Now, personally, I think that the lack of an actual cup holder in favour of a weird little shelf is silly. Anything you place there is likely to get knocked off, whether that be a soft drink or a glass of wine. But the end result is that it was too dark to see what I was doing. I couldn’t tell if I was placing the drink on a shelf or the edge of a cup shaped hole. The fact that we were only seeing ads (and a trailer or two) makes it worse. There is no need to completely turn off the lights until the movie is playing. If that had been the case, I would understand. But people are typically still getting situated during ads and trailers, regardless of how busy it is. Dim the lights, sure, but I should be able to see what I’m doing and where I’m going, if only because of safety reasons!
After spilling my drink, I decided to head out and get a new one, but soon changed my mind as the place was still packed. It would take me too long and I would end up missing the first few minutes of the show. I turned back to the cinema with nothing. I made the right choice, as the movie started only a couple minutes after I sat back down. The crazy queues had clearly held up some people, though, as about 5 minutes into the film, the cinema had a rush of about 10 people arriving late and finding their seats.
Surely something could be done about the queues you have for tickets and concessions. Most Canberran cinemas have a separate queue for pre-booked tickets, and Dendy has a separate candy bar line for purchasing drinks and popcorn. From what I could tell, you simply have a McDonalds-style counter and system for tickets and main concessions and some sort of cafe/bar for more “sophisticated” items like wine. Surely this bar could sell your regular concessions like popcorn and soft drinks, and if it does already, perhaps this could be better signposted? Something. Anything, really.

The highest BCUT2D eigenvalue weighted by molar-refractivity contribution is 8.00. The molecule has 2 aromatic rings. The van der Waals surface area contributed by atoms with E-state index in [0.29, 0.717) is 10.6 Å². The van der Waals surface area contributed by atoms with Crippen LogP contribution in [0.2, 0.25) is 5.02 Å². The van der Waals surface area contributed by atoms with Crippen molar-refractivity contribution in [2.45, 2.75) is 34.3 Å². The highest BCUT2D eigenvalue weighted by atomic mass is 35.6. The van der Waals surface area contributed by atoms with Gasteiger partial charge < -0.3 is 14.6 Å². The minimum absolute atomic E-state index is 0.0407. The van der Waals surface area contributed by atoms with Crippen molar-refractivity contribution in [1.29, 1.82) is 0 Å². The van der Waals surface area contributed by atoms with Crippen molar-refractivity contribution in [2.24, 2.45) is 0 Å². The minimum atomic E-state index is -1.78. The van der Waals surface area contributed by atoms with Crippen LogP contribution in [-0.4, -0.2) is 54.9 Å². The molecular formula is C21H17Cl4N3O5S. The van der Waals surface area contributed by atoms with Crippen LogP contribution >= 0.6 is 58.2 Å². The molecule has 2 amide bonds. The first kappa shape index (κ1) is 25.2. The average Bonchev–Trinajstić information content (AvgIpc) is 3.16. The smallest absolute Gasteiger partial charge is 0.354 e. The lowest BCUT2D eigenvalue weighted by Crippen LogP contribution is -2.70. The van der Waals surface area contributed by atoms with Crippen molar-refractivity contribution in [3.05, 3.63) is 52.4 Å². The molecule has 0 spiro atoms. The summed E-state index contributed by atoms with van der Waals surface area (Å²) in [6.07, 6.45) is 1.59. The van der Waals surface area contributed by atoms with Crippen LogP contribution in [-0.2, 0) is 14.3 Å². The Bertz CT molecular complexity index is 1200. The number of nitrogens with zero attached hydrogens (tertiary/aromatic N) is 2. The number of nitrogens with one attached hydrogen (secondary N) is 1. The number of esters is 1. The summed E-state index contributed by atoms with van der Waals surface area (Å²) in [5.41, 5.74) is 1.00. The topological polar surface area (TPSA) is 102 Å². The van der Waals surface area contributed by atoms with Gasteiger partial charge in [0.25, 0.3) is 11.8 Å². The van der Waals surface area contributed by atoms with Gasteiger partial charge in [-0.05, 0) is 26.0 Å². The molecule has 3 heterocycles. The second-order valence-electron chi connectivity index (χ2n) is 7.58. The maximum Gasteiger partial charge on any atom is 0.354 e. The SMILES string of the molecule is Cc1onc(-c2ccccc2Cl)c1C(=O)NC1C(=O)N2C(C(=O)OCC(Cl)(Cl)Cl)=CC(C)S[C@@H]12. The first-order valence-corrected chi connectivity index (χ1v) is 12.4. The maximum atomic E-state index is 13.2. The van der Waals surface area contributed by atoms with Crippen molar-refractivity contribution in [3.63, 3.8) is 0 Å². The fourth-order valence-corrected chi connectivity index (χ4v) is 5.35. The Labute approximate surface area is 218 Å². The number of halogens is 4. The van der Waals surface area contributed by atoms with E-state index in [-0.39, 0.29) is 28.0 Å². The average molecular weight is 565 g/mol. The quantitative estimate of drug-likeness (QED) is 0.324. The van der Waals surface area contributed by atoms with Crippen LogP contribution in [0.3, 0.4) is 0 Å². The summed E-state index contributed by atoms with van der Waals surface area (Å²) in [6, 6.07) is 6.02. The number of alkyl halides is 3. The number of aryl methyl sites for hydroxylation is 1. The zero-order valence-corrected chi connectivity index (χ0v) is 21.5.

Combining all of this, along with some other annoyances (like people talking beside me), made this the worst cinema experience I’ve ever had. There was very little that went right, other than the movie playing fine. It’s not enough for you to be able to play a movie. I can do that at home. You have to nail the experience, and you really didn’t. At no point did I feel like you were doing better than other cinemas. You didn’t appear to even be trying harder (yay, wine tasting, oh wait we’ve been in line for so long we don’t have time). Have someone outside to help people with parking. Send someone through the queues to take preorders of concessions before they get to the counter. Do a final call when a session is about to start and get those people their tickets and concessions first so they don’t miss the start of the movie.
It’s too late for me. You’ve made your first impression and holy crap was it bad. There are a myriad of things that could’ve been done but weren’t. Change that. Instead of just being trendy and new, make your cinema the one with the most helpful staff. Make it the one where people go because the atmosphere is a positive, efficient one. Make it the one where people want to go, because “Palace Electric is kinda hot and small, but they’re so nice and helpful there. I mean, they were so busy, but they helped me find a park and when I dropped my drink, one of the staff saw that I was frustrated and helped me out so I could get back in and not miss the movie. They went over and above, and they’re the best cinema in town.”
When your cinema is like that, then I’ll come back.